Betrayed by his enemies, he met his death on the battlefield but when mortally wounded, he had himself bound to a stake so that he would die standing upright, facing his foes. In the end, the Morrigan betrayed him, perching on his shoulder to show his enemies that he was dead.
Blodeuwedd: the false flower-woman of Welsh myth
Blodeuwedd appears in the ‘Fourth Branch’ of the Welsh Mabinogion. She was not mortal, but was conjured from wild flowers (the oak, meadowsweet and broom) by two magicians, Math and Gwydion, for their kinsman Lleu Llaw Gyffes (the ‘Bright one of the Skilful Hand’).
Because he was illegitimate, Lleu’s mother Arianrhod cursed him at birth, denying him a name, weapons or a wife unless she herself gave them to him. The boy’s uncle Gwydion [although it is elswehere suggested that Gwydion is actually also Lleu Llaw Gyffes’ father] tricked his sister into endowing the child with both a name and weapons, but getting him a wife proved trickier, so he and Math got round the problem by creating Blodeuwedd.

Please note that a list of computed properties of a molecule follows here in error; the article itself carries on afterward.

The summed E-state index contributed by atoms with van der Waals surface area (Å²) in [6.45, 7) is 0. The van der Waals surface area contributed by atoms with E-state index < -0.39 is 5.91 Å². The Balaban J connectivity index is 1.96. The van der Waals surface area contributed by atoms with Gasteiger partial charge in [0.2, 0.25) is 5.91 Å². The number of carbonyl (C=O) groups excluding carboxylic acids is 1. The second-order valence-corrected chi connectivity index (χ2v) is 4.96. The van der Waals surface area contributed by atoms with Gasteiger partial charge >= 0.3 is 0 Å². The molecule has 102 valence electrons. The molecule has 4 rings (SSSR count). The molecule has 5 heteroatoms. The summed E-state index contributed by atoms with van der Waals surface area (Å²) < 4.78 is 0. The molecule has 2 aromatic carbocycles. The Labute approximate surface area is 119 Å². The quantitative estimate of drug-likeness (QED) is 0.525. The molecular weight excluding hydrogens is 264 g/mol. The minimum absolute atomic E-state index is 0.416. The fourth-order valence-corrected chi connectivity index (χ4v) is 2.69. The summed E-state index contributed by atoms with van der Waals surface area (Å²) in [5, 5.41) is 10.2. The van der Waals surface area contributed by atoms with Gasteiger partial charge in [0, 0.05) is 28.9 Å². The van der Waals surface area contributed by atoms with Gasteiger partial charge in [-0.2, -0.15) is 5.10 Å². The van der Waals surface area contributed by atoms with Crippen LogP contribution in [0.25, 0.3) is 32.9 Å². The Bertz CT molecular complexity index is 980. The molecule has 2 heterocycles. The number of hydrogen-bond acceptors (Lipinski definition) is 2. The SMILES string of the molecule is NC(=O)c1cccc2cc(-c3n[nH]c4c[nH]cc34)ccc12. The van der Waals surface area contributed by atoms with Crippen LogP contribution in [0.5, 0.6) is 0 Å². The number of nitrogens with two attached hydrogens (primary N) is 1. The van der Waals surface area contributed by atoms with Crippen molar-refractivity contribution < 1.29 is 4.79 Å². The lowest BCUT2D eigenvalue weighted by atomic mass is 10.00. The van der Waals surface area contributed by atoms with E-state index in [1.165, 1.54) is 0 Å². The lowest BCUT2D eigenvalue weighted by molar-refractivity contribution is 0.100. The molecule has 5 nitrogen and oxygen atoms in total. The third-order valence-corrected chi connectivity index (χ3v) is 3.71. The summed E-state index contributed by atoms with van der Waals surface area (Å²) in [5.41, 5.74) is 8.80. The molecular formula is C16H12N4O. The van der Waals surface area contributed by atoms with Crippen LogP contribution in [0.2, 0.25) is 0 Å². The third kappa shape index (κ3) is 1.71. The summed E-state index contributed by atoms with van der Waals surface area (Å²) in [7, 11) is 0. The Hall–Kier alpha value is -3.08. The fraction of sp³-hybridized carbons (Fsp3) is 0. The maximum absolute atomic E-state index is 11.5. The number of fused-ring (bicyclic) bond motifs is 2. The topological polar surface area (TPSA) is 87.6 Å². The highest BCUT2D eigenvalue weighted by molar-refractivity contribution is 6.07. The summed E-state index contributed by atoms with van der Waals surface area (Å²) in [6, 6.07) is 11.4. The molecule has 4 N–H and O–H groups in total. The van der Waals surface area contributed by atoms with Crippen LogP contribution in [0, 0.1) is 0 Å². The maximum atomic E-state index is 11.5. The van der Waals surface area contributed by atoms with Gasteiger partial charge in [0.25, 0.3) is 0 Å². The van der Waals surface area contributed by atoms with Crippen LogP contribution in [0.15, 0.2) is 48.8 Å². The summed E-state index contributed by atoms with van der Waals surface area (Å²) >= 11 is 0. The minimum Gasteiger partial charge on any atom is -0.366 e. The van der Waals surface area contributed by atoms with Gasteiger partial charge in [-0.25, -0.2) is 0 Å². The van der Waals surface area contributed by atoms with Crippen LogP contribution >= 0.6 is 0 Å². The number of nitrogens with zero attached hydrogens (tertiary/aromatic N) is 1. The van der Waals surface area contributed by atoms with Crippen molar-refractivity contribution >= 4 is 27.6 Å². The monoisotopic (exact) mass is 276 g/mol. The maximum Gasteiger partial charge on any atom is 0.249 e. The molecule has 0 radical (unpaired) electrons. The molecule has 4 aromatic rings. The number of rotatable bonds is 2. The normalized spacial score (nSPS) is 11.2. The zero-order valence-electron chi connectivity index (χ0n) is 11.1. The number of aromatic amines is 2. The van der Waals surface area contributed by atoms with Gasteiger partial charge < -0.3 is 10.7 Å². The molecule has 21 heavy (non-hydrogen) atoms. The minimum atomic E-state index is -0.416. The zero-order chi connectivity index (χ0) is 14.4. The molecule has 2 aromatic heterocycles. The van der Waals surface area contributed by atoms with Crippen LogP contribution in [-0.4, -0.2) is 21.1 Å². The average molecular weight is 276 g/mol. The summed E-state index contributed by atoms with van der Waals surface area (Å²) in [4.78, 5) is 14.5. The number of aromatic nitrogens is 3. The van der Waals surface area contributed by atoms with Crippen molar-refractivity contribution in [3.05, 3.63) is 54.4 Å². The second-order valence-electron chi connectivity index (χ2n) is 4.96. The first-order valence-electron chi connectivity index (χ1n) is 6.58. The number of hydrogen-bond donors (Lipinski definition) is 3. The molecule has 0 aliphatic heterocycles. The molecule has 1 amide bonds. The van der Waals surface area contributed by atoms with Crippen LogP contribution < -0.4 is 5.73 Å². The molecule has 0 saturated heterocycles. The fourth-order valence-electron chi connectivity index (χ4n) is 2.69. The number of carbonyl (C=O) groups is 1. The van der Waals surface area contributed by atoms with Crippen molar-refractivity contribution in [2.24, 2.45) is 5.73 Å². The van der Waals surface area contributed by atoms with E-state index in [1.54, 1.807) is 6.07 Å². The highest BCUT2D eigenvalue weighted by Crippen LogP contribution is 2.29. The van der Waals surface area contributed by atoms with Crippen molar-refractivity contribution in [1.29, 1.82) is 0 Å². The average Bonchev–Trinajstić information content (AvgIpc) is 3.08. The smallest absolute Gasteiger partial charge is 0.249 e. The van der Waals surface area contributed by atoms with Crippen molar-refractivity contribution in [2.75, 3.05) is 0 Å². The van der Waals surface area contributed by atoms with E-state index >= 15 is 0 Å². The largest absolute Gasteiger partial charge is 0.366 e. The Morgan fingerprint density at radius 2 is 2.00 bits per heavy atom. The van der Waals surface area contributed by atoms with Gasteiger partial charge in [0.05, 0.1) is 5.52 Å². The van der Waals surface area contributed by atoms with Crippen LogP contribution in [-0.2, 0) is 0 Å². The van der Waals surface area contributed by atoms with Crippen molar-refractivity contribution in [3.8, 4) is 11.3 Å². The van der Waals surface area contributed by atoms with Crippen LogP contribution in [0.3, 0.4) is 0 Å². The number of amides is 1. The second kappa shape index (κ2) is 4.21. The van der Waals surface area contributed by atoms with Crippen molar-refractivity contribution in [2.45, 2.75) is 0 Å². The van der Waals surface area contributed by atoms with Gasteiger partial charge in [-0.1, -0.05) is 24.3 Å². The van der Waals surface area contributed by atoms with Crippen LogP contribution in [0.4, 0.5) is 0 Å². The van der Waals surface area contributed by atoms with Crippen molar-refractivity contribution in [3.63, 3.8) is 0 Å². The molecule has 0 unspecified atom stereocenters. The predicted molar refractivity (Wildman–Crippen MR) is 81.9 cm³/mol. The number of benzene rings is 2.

But because she was not a mortal woman and was thus without morals (the Christian influence is perhaps showing here!), Lleu’s flower-wife betrayed him with another man, Gronw, and the lovers plotted his death. Lleu himself was clearly a hero or even a god, for he could only be killed in a peculiar, ‘impossible’ way; he had to be neither inside nor outside a house, naked or clothed or on water or land, and only a spear made during the hours that smithing was not permitted could kill him.
By huge cunning (together with a certain dimness on Lleu’s part), Blodeuwedd persuaded her husband to act out the only circumstances in which he was vulnerable: by making a bath for Lleu on a riverbank and erecting an arched roof above it, then thatching it so that it let in no water. She brought a billy goat and stood next to the bath, and then Lleu placed one foot on the back of the goat and the other on the edge of the bath. Whoever struck Lleu while he was in that position would be able to kill him.